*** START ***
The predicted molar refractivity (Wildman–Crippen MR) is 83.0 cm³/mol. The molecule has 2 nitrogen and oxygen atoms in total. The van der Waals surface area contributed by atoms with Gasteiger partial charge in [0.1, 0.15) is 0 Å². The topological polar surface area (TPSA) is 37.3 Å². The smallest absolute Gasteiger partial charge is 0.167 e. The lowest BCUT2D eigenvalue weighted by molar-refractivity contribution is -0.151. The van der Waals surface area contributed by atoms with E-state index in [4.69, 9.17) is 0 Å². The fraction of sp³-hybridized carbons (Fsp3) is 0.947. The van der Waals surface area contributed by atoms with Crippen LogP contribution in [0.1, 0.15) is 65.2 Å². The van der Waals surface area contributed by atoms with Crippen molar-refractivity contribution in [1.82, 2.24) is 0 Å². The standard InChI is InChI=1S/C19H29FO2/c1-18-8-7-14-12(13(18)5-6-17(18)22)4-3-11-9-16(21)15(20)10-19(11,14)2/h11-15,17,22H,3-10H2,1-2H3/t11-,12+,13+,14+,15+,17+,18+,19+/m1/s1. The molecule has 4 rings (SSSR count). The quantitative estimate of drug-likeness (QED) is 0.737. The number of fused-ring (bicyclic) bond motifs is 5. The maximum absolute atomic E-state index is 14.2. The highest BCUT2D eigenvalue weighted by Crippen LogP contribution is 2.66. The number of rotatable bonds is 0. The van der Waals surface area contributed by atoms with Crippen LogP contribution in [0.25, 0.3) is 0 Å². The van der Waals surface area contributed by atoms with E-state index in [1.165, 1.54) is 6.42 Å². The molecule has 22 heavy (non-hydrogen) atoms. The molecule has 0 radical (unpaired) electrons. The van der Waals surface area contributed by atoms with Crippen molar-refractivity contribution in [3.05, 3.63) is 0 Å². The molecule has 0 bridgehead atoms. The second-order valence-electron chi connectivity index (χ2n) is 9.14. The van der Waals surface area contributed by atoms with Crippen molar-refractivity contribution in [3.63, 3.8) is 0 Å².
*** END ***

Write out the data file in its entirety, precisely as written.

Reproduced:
The predicted molar refractivity (Wildman–Crippen MR) is 83.0 cm³/mol. The molecule has 2 nitrogen and oxygen atoms in total. The van der Waals surface area contributed by atoms with Gasteiger partial charge in [0.1, 0.15) is 0 Å². The topological polar surface area (TPSA) is 37.3 Å². The smallest absolute Gasteiger partial charge is 0.167 e. The lowest BCUT2D eigenvalue weighted by molar-refractivity contribution is -0.151. The van der Waals surface area contributed by atoms with E-state index in [4.69, 9.17) is 0 Å². The fraction of sp³-hybridized carbons (Fsp3) is 0.947. The van der Waals surface area contributed by atoms with Crippen LogP contribution in [0.1, 0.15) is 65.2 Å². The van der Waals surface area contributed by atoms with Crippen molar-refractivity contribution in [1.82, 2.24) is 0 Å². The standard InChI is InChI=1S/C19H29FO2/c1-18-8-7-14-12(13(18)5-6-17(18)22)4-3-11-9-16(21)15(20)10-19(11,14)2/h11-15,17,22H,3-10H2,1-2H3/t11-,12+,13+,14+,15+,17+,18+,19+/m1/s1. The molecule has 4 rings (SSSR count). The quantitative estimate of drug-likeness (QED) is 0.737. The number of fused-ring (bicyclic) bond motifs is 5. The maximum absolute atomic E-state index is 14.2. The highest BCUT2D eigenvalue weighted by Crippen LogP contribution is 2.66. The number of rotatable bonds is 0. The van der Waals surface area contributed by atoms with Crippen LogP contribution in [0.25, 0.3) is 0 Å². The van der Waals surface area contributed by atoms with E-state index in [1.165, 1.54) is 6.42 Å². The molecule has 22 heavy (non-hydrogen) atoms. The molecule has 0 radical (unpaired) electrons. The van der Waals surface area contributed by atoms with Crippen molar-refractivity contribution in [3.05, 3.63) is 0 Å². The molecule has 0 bridgehead atoms. The second-order valence-electron chi connectivity index (χ2n) is 9.14. The van der Waals surface area contributed by atoms with Crippen molar-refractivity contribution in [3.63, 3.8) is 0 Å².